Sado Tea Ceremony Course in Tokyo
A few years ago, Yoko treated me to a tea ceremony course in Tokyo for my birthday. It was such a special, memorable experience!
Tucked back into the bustling city streets of western Tokyo, we walked to the Akasaka Hikawa Shrine, where they take in about two dozen people, twice a week for a lesson on sado (tea ceremony).
This 90-minute course is taught in Japanese, and is a mix of total beginners (like us) and those who are more seriously seeking a path in the art of tea. It is in the Urasenkei school of tea, which is one of the three major schools.
Led by tea master Sosoku Takashima (below in a blue kimono), we were taught the basics of tea ceremony. Well, the "basics" is everything in sado – it is learning, practicing, and mastering of these basics that will differentiate you from merely an enthusiast to a master. Takashima went over different steps depending on what level you were at in your tea education. With certain students, she demonstrated how to fold the chakin (towel), or how to serve tea. For us, she showed us how to walk, how to enter the room, exit the room, how to accept tea, and how to sit. This last point, sitting, is possibly the hardest part of sado for me (my legs tingle just thinking about it).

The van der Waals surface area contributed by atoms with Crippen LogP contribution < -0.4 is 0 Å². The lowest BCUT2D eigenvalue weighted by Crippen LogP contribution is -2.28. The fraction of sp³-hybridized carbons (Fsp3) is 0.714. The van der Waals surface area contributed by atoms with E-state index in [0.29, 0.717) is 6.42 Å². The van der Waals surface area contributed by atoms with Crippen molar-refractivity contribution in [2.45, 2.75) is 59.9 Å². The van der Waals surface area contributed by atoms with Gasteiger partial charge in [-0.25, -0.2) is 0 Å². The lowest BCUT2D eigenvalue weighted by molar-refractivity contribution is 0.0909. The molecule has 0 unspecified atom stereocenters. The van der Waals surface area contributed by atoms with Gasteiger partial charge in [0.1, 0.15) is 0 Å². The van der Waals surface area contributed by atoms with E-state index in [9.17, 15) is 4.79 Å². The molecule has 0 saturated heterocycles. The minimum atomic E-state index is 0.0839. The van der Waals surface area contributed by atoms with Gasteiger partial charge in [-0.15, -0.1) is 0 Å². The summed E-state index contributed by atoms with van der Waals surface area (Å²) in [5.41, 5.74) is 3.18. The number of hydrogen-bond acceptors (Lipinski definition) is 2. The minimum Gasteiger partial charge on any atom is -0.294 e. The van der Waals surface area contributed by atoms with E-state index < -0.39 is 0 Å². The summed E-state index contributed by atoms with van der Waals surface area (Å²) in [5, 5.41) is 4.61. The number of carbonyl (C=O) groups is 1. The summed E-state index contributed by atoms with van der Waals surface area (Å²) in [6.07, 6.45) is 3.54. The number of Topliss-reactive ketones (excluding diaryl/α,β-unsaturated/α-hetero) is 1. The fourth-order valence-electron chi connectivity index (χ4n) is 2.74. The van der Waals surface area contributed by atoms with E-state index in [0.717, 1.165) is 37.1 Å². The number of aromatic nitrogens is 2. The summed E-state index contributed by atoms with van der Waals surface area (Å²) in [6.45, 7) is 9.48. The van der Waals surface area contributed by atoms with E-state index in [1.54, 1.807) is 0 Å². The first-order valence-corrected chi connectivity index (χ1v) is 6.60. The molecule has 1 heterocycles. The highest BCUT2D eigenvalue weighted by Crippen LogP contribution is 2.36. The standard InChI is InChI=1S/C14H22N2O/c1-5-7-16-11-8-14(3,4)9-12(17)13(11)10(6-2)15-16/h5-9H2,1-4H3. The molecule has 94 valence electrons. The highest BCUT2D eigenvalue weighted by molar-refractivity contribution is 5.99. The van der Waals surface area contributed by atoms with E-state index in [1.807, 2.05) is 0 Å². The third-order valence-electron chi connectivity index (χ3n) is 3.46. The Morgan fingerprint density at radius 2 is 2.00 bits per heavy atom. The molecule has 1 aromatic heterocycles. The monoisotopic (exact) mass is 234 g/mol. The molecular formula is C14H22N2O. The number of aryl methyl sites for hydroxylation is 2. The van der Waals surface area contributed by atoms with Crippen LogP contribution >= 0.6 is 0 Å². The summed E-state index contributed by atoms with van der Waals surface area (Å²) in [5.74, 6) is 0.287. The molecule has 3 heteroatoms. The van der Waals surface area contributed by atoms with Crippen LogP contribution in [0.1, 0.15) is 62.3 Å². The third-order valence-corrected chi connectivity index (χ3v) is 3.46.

Sado is centered around offering and accepting tea. This tea is always matcha. You may often see "ceremonial" grade matcha being sold, which is usually a high grade matcha, very expensive, used for tea ceremonies and special occasions. Matcha bowls are unique and "imperfect" in the wabi-sabi tradition.
We were also taught how to properly accept wagashi (sweets). No problem!
Me and Anders on my 38th birthday!
Takashima was a soft-spoken yet firm teacher, and in these focused 90 minutes, my curiosity was piqued. I greatly enjoyed this small glimpse into the steady and exacting sado universe. About ten years ago, my friend told me, "you're too young for sado." As my 40th birthday looms ahead of me, I will look into Bay Area sado courses as I approach middle age.
Akasaka Hikawa Shrine
Sado (Tea Ceremony)
Akasaka, Minato City